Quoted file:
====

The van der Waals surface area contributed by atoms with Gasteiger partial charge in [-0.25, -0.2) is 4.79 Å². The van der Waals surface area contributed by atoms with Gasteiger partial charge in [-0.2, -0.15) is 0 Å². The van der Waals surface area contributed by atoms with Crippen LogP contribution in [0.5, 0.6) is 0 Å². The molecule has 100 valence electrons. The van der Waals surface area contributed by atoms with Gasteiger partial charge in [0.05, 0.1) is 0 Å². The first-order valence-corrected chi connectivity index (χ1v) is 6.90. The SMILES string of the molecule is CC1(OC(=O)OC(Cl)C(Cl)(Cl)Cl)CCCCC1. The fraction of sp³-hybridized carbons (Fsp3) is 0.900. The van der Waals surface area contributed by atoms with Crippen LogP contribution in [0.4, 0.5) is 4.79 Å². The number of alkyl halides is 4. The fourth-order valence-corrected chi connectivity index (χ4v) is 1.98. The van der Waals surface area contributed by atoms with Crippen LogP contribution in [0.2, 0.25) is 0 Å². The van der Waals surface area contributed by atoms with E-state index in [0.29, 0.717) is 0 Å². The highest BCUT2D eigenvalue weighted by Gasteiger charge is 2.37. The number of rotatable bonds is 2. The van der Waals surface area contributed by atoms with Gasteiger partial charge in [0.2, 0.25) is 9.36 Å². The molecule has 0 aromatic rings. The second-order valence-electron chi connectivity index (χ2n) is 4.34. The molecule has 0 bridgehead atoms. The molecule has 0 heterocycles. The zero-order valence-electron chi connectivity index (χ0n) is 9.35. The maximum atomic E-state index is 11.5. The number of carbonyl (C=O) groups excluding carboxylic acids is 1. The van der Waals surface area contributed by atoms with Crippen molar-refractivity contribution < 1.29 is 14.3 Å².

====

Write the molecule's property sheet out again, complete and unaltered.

The van der Waals surface area contributed by atoms with Gasteiger partial charge in [-0.25, -0.2) is 4.79 Å². The van der Waals surface area contributed by atoms with Gasteiger partial charge in [-0.2, -0.15) is 0 Å². The van der Waals surface area contributed by atoms with Crippen LogP contribution in [0.5, 0.6) is 0 Å². The molecule has 100 valence electrons. The van der Waals surface area contributed by atoms with Gasteiger partial charge in [0.05, 0.1) is 0 Å². The first-order valence-corrected chi connectivity index (χ1v) is 6.90. The SMILES string of the molecule is CC1(OC(=O)OC(Cl)C(Cl)(Cl)Cl)CCCCC1. The fraction of sp³-hybridized carbons (Fsp3) is 0.900. The van der Waals surface area contributed by atoms with Crippen LogP contribution in [0.4, 0.5) is 4.79 Å². The number of alkyl halides is 4. The fourth-order valence-corrected chi connectivity index (χ4v) is 1.98. The van der Waals surface area contributed by atoms with Crippen LogP contribution in [0.2, 0.25) is 0 Å². The van der Waals surface area contributed by atoms with E-state index in [0.29, 0.717) is 0 Å². The highest BCUT2D eigenvalue weighted by Gasteiger charge is 2.37. The number of rotatable bonds is 2. The van der Waals surface area contributed by atoms with Gasteiger partial charge in [0.2, 0.25) is 9.36 Å². The molecule has 0 aromatic rings. The second-order valence-electron chi connectivity index (χ2n) is 4.34. The molecule has 0 bridgehead atoms. The molecule has 0 heterocycles. The zero-order valence-electron chi connectivity index (χ0n) is 9.35. The maximum atomic E-state index is 11.5. The number of carbonyl (C=O) groups excluding carboxylic acids is 1. The van der Waals surface area contributed by atoms with Crippen molar-refractivity contribution < 1.29 is 14.3 Å².